Credit scores are still the conventional way for lenders to gauge whether consumers represent a worthwhile risk for a loan. Your score might not give a complete picture of your financial situation, but lenders will view your score as a strong indicator of whether they will get their money back. But what factors affect your credit score? It might not be what you think. Discover the five key factors and how to achieve your best possible credit score.
Understanding Your Credit Score
Rather than a single score, your credit score is actually pulled from a 3-bureau credit report, and will generally range from 300 to 850 depending on the credit score model being used. Credit card companies, mortgage lenders, auto dealers and other lenders request these reports to get a snapshot of your financial health. Based on your score, the lender will either reject a loan application, or approve it and set the interest rate and repayment terms accordingly. For example, you will typically need a credit score of 620+ to get a conventional mortgage loan, but will access the most favorable interest rates from 760 upwards.
The Factors That Affect Your Credit Score
1. Payment History
The biggest single influence on your credit score, with a weighting of around 35%, is your payment history. In short, do you pay your bills on time, have you had any previous collections on your account, and are there any bankruptcies, foreclosures or liens? One missed payment can drop your score by as much as 100 points, although you usually have a 30-day grace period before a payment is officially recorded as late. The focus is on your recent payment history, and negative events such as bankruptcies are expunged after seven years.
What you can do: Start building a credit history as early as possible, even if it’s just making a single purchase each month with a credit card. Set up automatic payments to avoid any missed or late payments.
2. Credit Utilization Ratio
The extent to which you use available credit counts for roughly 30% of your credit score. Credit Utilization reveals how much debt you are carrying in relation to the available limits as well as the various types of borrowing. Your Credit Utilization Ratio can be spread across mortgages, car loans and credit cards, for example. Owing a little, but with a big limit, should translate into a steadily improved credit score. Ideally, you don’t want your ratio to go over 25%. High utilization rates tend to set off red flags for lenders.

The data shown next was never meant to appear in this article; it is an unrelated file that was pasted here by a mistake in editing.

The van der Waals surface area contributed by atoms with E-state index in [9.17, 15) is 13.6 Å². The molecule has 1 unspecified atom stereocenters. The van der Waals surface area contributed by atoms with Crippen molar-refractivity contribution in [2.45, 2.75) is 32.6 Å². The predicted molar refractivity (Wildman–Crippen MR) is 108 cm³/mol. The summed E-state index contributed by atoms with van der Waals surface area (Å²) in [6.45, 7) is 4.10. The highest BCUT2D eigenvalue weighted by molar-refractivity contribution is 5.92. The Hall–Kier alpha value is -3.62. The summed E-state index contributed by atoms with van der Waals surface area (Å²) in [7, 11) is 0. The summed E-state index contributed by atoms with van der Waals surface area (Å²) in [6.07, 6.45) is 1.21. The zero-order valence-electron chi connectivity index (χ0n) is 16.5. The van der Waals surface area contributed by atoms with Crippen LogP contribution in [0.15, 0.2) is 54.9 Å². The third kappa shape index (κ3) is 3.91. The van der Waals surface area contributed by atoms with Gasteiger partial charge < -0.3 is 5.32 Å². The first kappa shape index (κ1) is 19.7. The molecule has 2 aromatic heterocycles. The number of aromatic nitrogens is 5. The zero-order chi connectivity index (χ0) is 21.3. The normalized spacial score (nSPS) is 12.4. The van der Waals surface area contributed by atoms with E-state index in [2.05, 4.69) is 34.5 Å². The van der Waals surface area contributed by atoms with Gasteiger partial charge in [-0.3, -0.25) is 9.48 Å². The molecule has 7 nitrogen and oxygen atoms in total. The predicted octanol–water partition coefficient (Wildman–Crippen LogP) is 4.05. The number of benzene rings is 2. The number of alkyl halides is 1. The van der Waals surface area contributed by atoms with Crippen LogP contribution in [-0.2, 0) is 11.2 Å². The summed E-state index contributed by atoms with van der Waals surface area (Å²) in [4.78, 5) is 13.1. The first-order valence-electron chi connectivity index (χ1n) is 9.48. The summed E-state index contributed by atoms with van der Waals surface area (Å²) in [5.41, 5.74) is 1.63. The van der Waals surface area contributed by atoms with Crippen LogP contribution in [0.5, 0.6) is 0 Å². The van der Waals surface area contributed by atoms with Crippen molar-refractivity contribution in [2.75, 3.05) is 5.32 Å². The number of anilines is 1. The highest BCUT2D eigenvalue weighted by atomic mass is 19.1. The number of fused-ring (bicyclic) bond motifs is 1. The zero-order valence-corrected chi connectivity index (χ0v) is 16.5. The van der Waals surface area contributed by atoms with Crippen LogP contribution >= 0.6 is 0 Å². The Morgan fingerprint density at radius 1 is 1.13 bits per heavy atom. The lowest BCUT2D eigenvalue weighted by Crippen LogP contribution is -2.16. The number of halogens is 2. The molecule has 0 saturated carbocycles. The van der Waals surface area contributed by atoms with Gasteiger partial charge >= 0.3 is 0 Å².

What you can do: Reduce your debt burden, starting with the most expensive borrowing with the highest APR. Ask your lender to increase your credit limit too.
3. Credit History
Your credit history, which accounts for about 15% or your score, is not the same as your payment history. In this case, lenders want to see how long you have been borrowing in general. The longer you have been managing credit accounts the better, and it doesn’t matter whether these are five-figure mortgage loans or store cards.
What you can do: Start early, and leave credit card accounts open even after the balance is cleared.
4. New Accounts
Given that your recent credit history carries more weight than the picture from years ago, any applications for new lines of credit will impact your credit score — by as much as 10%. Bear in mind that each time you apply for credit, lenders will make a hard inquiry which temporarily lowers your credit score. Having more than one credit card is not by itself detrimental to your credit score, but applying for several new ones in a short period will raise red flags.
What you can do: Applying blindly for a range of new credit lines is the sign of financial panic for many lenders. Make sure you’re clear about your eligibility before applying and try to limit the number of applications you make within a short period of time.
5. Borrowing Profile
Your individual portfolio of long term loans, store credit, mortgages and so on does affect your overall credit score, but at just 10% weighting, the impact is negligible. The average American has $90,460 in borrowing, incorporating mortgages, student loans and more. Although the spread of borrowing does play a factor, more important is your overall payment history and debt burden in relation to available credit.
These Factors Don’t Affect Your Score
Eagle-eyed readers will have noticed that so far the credit score overlooks some fairly significant factors. Indeed, your credit score does not take into account your age, marital status, occupation or where you live. Surprisingly, even your salary, assets and child support obligations are not factors that contribute to the score. Lenders may consider these, but the credit score does not apply them to the overall calculation.
What You Can Do
Check your credit score regularly, not only to root out and correct any errors in your report, but also to spot any patterns to address in order to achieve your best possible score. Bear in mind that each credit bureau works differently, so your scores may vary from one to the other. See how ScoreMaster’s range of credit monitoring tools and services can give you the insight you need.
Investopedia – The 5 Biggest Factors That Affect Your Credit Score
West Consin Credit Union The 5 Factors That Affect Your Credit Score (And Simple Ways to Boost Them!)
Forbes – Forbes.com Credit Center